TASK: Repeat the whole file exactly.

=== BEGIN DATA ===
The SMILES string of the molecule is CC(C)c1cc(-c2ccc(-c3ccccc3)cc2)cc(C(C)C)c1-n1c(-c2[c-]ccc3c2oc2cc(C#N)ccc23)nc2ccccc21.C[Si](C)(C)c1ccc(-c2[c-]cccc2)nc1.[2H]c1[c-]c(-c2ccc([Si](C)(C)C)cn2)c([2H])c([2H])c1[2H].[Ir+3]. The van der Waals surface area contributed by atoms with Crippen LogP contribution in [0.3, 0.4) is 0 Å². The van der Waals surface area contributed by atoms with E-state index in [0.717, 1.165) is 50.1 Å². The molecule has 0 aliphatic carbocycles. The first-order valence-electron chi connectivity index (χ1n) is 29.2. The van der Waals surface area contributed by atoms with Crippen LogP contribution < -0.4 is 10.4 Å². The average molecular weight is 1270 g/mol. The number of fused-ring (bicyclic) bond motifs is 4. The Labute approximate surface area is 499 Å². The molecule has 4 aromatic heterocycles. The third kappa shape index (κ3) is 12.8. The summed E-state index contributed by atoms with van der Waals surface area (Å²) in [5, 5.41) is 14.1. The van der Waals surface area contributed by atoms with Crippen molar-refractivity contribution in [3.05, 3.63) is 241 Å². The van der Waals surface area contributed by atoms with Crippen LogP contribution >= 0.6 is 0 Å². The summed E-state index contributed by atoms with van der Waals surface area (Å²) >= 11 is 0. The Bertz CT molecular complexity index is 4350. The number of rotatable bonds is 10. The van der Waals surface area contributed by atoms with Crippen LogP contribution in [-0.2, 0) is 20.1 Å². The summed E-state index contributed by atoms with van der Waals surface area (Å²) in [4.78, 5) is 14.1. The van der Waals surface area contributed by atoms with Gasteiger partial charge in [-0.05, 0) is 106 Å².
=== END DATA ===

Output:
The SMILES string of the molecule is CC(C)c1cc(-c2ccc(-c3ccccc3)cc2)cc(C(C)C)c1-n1c(-c2[c-]ccc3c2oc2cc(C#N)ccc23)nc2ccccc21.C[Si](C)(C)c1ccc(-c2[c-]cccc2)nc1.[2H]c1[c-]c(-c2ccc([Si](C)(C)C)cn2)c([2H])c([2H])c1[2H].[Ir+3]. The van der Waals surface area contributed by atoms with Crippen LogP contribution in [0.3, 0.4) is 0 Å². The van der Waals surface area contributed by atoms with E-state index in [0.717, 1.165) is 50.1 Å². The molecule has 0 aliphatic carbocycles. The first-order valence-electron chi connectivity index (χ1n) is 29.2. The van der Waals surface area contributed by atoms with Crippen LogP contribution < -0.4 is 10.4 Å². The average molecular weight is 1270 g/mol. The number of fused-ring (bicyclic) bond motifs is 4. The Labute approximate surface area is 499 Å². The molecule has 4 aromatic heterocycles. The third kappa shape index (κ3) is 12.8. The summed E-state index contributed by atoms with van der Waals surface area (Å²) in [5, 5.41) is 14.1. The van der Waals surface area contributed by atoms with Crippen molar-refractivity contribution in [3.05, 3.63) is 241 Å². The van der Waals surface area contributed by atoms with Crippen LogP contribution >= 0.6 is 0 Å². The summed E-state index contributed by atoms with van der Waals surface area (Å²) >= 11 is 0. The Bertz CT molecular complexity index is 4350. The number of rotatable bonds is 10. The van der Waals surface area contributed by atoms with Crippen LogP contribution in [-0.2, 0) is 20.1 Å². The summed E-state index contributed by atoms with van der Waals surface area (Å²) in [4.78, 5) is 14.1. The van der Waals surface area contributed by atoms with Gasteiger partial charge in [-0.05, 0) is 106 Å².